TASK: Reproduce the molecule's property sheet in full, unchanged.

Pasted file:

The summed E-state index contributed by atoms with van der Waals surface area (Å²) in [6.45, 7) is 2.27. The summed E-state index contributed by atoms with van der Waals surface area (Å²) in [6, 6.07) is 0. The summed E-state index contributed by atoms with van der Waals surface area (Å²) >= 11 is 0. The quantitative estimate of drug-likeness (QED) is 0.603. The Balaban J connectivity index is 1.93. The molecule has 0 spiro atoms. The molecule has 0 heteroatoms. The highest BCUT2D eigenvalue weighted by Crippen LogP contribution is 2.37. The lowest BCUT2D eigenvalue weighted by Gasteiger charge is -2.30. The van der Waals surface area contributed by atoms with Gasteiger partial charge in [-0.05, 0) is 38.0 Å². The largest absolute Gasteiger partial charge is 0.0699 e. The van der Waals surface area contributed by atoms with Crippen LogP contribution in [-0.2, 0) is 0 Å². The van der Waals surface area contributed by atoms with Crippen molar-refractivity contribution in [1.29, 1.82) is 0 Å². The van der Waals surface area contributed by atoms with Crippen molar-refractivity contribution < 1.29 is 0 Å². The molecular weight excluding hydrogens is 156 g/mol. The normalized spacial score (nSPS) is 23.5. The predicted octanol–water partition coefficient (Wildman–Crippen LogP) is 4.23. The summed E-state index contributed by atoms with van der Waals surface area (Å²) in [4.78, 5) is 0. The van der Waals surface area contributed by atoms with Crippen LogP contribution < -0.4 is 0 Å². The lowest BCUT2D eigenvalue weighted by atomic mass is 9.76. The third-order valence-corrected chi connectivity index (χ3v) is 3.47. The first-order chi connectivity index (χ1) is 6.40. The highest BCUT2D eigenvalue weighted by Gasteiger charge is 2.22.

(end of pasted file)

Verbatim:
The summed E-state index contributed by atoms with van der Waals surface area (Å²) in [6.45, 7) is 2.27. The summed E-state index contributed by atoms with van der Waals surface area (Å²) in [6, 6.07) is 0. The summed E-state index contributed by atoms with van der Waals surface area (Å²) >= 11 is 0. The quantitative estimate of drug-likeness (QED) is 0.603. The Balaban J connectivity index is 1.93. The molecule has 0 spiro atoms. The molecule has 0 heteroatoms. The highest BCUT2D eigenvalue weighted by Crippen LogP contribution is 2.37. The lowest BCUT2D eigenvalue weighted by Gasteiger charge is -2.30. The van der Waals surface area contributed by atoms with Gasteiger partial charge in [-0.05, 0) is 38.0 Å². The largest absolute Gasteiger partial charge is 0.0699 e. The van der Waals surface area contributed by atoms with Crippen LogP contribution in [-0.2, 0) is 0 Å². The van der Waals surface area contributed by atoms with Crippen molar-refractivity contribution in [1.29, 1.82) is 0 Å². The van der Waals surface area contributed by atoms with Crippen molar-refractivity contribution < 1.29 is 0 Å². The molecular weight excluding hydrogens is 156 g/mol. The normalized spacial score (nSPS) is 23.5. The predicted octanol–water partition coefficient (Wildman–Crippen LogP) is 4.23. The summed E-state index contributed by atoms with van der Waals surface area (Å²) in [4.78, 5) is 0. The van der Waals surface area contributed by atoms with Crippen LogP contribution < -0.4 is 0 Å². The lowest BCUT2D eigenvalue weighted by atomic mass is 9.76. The third-order valence-corrected chi connectivity index (χ3v) is 3.47. The first-order chi connectivity index (χ1) is 6.40. The highest BCUT2D eigenvalue weighted by Gasteiger charge is 2.22.